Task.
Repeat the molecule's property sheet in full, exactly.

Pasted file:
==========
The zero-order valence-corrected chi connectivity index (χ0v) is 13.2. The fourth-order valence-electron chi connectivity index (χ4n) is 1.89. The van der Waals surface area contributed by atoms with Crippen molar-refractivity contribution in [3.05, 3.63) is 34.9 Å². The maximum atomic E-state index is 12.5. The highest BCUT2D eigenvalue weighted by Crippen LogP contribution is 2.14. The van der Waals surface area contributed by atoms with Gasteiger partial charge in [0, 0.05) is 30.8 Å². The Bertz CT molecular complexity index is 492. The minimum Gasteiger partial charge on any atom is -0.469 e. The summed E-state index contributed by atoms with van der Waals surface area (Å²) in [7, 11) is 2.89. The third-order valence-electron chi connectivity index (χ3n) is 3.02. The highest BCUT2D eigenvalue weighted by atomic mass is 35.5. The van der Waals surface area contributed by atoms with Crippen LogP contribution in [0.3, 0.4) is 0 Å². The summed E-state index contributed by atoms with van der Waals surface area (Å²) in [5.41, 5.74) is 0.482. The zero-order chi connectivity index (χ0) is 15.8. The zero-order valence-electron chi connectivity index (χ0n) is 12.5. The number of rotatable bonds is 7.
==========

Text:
The zero-order valence-corrected chi connectivity index (χ0v) is 13.2. The fourth-order valence-electron chi connectivity index (χ4n) is 1.89. The van der Waals surface area contributed by atoms with Crippen molar-refractivity contribution in [3.05, 3.63) is 34.9 Å². The maximum atomic E-state index is 12.5. The highest BCUT2D eigenvalue weighted by Crippen LogP contribution is 2.14. The van der Waals surface area contributed by atoms with Gasteiger partial charge in [0, 0.05) is 30.8 Å². The Bertz CT molecular complexity index is 492. The minimum Gasteiger partial charge on any atom is -0.469 e. The summed E-state index contributed by atoms with van der Waals surface area (Å²) in [7, 11) is 2.89. The third-order valence-electron chi connectivity index (χ3n) is 3.02. The highest BCUT2D eigenvalue weighted by atomic mass is 35.5. The van der Waals surface area contributed by atoms with Crippen LogP contribution in [0.3, 0.4) is 0 Å². The summed E-state index contributed by atoms with van der Waals surface area (Å²) in [5.41, 5.74) is 0.482. The zero-order chi connectivity index (χ0) is 15.8. The zero-order valence-electron chi connectivity index (χ0n) is 12.5. The number of rotatable bonds is 7.